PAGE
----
This article appeared in Far East Magazine November 2014 issue and Columbans Ireland website
It is hard to believe that it is thirty years since the story of an Irish Missionary priest facing death in the Philippines hit the headlines in Ireland. It was a story that captured the headlines not only in Ireland but also, in many other countries around the world, especially Australia and the United States. Lots of things have happened in the intervening period for the Catholic Church, not all of them positive stories, but the story of the Negros Nine should not be forgotten and for all the right reasons.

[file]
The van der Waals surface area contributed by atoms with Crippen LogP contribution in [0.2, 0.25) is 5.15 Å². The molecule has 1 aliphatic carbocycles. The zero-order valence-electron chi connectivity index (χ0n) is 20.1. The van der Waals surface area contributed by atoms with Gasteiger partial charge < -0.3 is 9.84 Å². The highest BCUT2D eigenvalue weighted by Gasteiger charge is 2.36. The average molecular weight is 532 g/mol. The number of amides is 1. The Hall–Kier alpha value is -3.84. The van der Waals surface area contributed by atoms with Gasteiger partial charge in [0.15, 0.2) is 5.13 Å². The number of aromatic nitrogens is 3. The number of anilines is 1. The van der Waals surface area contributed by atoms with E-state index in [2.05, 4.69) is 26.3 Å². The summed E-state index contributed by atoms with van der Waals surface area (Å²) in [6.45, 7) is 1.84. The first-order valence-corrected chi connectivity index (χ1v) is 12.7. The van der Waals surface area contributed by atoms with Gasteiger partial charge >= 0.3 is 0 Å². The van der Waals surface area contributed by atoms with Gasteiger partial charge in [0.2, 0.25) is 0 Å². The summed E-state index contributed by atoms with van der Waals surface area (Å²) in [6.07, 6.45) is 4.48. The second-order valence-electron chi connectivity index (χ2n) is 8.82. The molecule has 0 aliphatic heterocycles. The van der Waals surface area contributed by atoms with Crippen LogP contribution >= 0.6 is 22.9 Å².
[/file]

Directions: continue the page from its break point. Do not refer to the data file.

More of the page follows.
I was a young reporter in RTE (Ireland’s National Radio and TV Station) when the story broke. Two Columban missionary priests, one secular priest, and the six lay leaders had been arrested and charged with the murder of a local Mayor on the island of Negros in the Philippines. I can vividly recall Niall O’Brien being interviewed on RTE Radio from his prison-cell in a place called Bacolod, telling how he and his two fellow priests, Australian, Brian Gore and secular priest Vicente Dangan, along with six lay leaders, were facing a possible death sentence on a trumped-up charge.
In essence this was a simple story of priests siding with the local sugar-workers on the island of Negros, helping them in their struggle to get better conditions. For their efforts, they were framed with the murder of the Mayor of Kabankalan, Pablito Sola. Even though the Mayor had been killed by members of a rebel group called the New Peoples Army, it suited the local ‘sugar barons’ to accuse them of the murder.